Gov. Bill Walker and Lt. Gov. Byron Mallott have begun forming our new government — like Abe Lincolns, and like the mugwumps who, down to the 20th century, fought corruption and robber baron control.
What’s a mugwump? Someone who is independent of party politics. The new Alaska Cabinet is being appointed without regard to party. Good luck getting our quite Republican Legislature to confirm them.
Revenue from oil production is down, way down. “Alaskans, roll up your sleeves,” said Gov. Walker’s unity team. “We’ll get through this. As always we must make the best of things.”
They stopped just short of calling oil industry domination of politicians another natural disaster likes floods, earthquakes and tsunamis. These guys were raised in small communities: Valdez and Yakutat.
Walker is a carpenter, with a law degree. From a building family, he was a journeyman on pipeline construction. Now he is the boss-carpenter in charge of constructing a better state.
Mallott was raised making a living fishing and went on to run the Alaska Permanent Fund Corp. and did well by us with that. Education is his priority. A very useful expertise with our school funding method struck down which requires restructuring.
First thing after the votes were counted they put together a transition team — 250 people from around the state, meeting for 2½ days without bureaucrats and legislators. Nobody on the state payroll was invited, except to listen. Transparency is a theme for these guys and the press and public was welcomed to sit in all 17 subcommittee rooms and post suggestions.
Walker/Mallott promise more of Gov. Jay Hammond’s Alaska Public Forums which met in community schoolhouses around Alaska. Everybody who showed up in Homer, where I attended, was assigned at random to a group, and what emerged was a very united voice calling for establishing our permanent fund in the Alaska Constitution. It takes two-thirds vote in both houses of the Legislature to put a constitutional amendment on the ballot. The House and Senate were not about to do that until we Alaskans rose as one and demanded the permanent fund.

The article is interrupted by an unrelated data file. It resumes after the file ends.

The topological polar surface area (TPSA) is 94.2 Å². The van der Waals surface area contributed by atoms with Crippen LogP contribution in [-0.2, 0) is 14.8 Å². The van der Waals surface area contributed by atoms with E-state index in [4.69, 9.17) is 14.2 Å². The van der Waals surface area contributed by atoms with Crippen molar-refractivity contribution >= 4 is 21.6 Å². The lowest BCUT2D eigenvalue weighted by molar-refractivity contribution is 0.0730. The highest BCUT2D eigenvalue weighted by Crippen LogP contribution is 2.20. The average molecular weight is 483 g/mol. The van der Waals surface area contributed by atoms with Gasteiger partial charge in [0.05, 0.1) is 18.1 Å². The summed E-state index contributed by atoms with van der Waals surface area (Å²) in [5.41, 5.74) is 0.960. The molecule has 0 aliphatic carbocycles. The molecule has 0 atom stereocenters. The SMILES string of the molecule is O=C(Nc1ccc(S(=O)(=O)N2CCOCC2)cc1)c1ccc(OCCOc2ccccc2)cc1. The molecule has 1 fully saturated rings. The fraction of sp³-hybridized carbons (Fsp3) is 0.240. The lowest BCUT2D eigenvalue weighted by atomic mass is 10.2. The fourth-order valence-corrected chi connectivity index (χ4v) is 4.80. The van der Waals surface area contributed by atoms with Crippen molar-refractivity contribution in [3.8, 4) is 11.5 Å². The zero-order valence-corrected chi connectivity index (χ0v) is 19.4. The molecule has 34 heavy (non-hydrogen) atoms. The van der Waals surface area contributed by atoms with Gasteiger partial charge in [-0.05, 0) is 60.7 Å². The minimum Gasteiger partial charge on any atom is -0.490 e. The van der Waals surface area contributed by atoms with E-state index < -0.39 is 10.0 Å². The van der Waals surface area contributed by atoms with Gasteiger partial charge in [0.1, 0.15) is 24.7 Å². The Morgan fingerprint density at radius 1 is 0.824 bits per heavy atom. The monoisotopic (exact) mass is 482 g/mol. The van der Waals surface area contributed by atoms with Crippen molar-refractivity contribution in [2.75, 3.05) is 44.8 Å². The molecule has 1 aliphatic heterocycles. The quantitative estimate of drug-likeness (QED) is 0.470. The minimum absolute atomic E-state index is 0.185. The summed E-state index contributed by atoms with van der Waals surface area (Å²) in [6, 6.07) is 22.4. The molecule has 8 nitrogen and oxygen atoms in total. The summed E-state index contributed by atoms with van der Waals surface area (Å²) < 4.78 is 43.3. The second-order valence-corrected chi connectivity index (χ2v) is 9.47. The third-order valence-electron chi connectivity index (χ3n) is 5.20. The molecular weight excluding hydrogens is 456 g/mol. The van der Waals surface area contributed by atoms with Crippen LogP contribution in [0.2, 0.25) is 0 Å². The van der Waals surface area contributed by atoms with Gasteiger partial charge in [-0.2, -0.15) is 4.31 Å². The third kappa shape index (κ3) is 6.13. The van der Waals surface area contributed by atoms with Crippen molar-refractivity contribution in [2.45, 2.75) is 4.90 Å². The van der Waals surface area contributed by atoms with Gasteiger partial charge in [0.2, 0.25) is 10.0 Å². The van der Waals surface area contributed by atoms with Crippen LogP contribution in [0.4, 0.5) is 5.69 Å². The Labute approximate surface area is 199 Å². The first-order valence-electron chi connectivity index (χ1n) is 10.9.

These forums can be held again to let the people speak. Locals sitting down together and finding common ground. No disrespect to the Legislature, they have much important stuff to go over, and over, and over. Taking care of a lot of business — routine or off-the-wall — all very serious stuff. All the while waiting impatiently to hear what their home voters are thinking.
What could we be thinking? How about putting more dough in the permanent fund? Jay Hammond said why not get 12 percent from mining and 6 percent from logging and fishing? He also advocated putting 100 percent of oil revenues in the fund, and hoped to settle for 50 percent of royalties, bonuses and severance taxes. Severance taxes were severed by the Legislature who then put only 25 percent on the ballot and so today we save about 12 percent. If we had put more in the fund, from the beginning, today the operating and capital budgets could be fully paid from the permanent fund earnings and without reduction in our level of dividends.
The fund is what it is. Can we improve it by putting more into it? I know, times are looking leaner. To me this is more reason to put more away. After all, as one 90-year-old said: “It’s not our oil. We have had our share. The rest should benefit Alaskans yet unborn. Think of the kids, and their kids for heaven’s sake. Leave some decisions about
their rightful wealth, to them.”
I talked with a few elders today, regarding the down-spiraling oil prices, and this is what they said:
• “We got through the quake, the fires and floods, this is not so bad.”
• “Whatever comes just do the best you can.”
We might be worried now, we might be worried for awhile, but take a look at the outside world: war, pestilence, famine, partisan politics and popular culture.
In Alaska we have now elected mugwumps, because we are independents and outnumber party-line voters be they Libertarian, Constitutional, Republican, Tea, or Democratic.
The best advice for all parties could be the words of Charlie Miller of Miller’s Landing, which he had chiseled on his tombstone in Homer: “Don’t take yourself too damn serious.”